To restart a Docker container, you can use the `docker restart` command. This command stops and then starts the specified container. Here's a step-by-step guide on how to restart a Docker container, along with command examples:
List Running Docker Containers
As the first step, you need to identify the container you want to restart. To list all running containers, you can use the docker ps command:
This will display a list of running containers, including their Container ID, names, and other information.
Select the Container to be restarted
Identify the container you want to restart from the list. Note down its Container ID or name.
Restart the Docker Container
Use the docker restart command to restart the container. You can specify the container either by its name or its Container ID:
Using Container Name
docker restart container_name
Using Container ID
docker restart container_id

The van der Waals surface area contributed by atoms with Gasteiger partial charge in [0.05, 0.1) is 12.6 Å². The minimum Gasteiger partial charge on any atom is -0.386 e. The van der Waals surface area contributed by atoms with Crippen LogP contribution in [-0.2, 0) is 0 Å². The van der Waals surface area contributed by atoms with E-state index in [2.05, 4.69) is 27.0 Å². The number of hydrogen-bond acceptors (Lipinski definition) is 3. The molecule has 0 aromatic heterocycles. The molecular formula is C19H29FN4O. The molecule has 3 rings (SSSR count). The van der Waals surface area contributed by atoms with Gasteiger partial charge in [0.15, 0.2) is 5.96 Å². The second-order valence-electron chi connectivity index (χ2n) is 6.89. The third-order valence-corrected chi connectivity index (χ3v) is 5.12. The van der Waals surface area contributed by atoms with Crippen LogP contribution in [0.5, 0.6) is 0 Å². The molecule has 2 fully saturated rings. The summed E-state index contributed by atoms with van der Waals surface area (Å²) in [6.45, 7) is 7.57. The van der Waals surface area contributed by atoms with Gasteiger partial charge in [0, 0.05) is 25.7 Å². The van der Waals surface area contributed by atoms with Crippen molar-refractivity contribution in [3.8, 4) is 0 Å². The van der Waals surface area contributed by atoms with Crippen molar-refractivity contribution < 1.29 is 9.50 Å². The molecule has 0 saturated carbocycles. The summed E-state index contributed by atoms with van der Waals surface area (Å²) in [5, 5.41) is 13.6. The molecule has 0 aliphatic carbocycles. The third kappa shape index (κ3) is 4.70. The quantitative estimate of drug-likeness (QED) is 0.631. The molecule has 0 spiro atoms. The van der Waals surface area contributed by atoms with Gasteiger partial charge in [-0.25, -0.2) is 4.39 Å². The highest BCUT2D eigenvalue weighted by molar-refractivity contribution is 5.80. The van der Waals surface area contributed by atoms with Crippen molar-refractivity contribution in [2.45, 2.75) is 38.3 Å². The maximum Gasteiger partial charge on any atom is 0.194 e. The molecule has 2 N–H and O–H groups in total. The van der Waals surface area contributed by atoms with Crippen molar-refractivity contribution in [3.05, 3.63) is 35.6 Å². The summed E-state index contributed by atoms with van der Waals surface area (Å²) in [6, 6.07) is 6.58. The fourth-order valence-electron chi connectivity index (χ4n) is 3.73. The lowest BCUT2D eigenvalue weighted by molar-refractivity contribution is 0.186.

Replace `container_name` with the actual name of your container or `container_id` with the Container ID.
After running the docker restart command, you can check the status of the container to confirm that it has been restarted. You can use the docker ps command for this purpose:
You should see your container in the list with a new status indicating that it's running again.
Examples of restarting a Docker Container
Here's an example of restarting a container named "nginx_app" using its name:
docker restart nginx_app
And here's an example using a Container ID:
docker restart 8frsdewa31gs
Replace "nginx_app" and "8frsdewa31gs" with the actual name or Container ID of your container.
Remember that when you restart a container, it will stop and then start again, which means it may lose any changes made to its filesystem unless you've configured it as persistent data volume. If data persistence is required, you should use Docker volumes or bind mounts to ensure that data is not lost during restarts.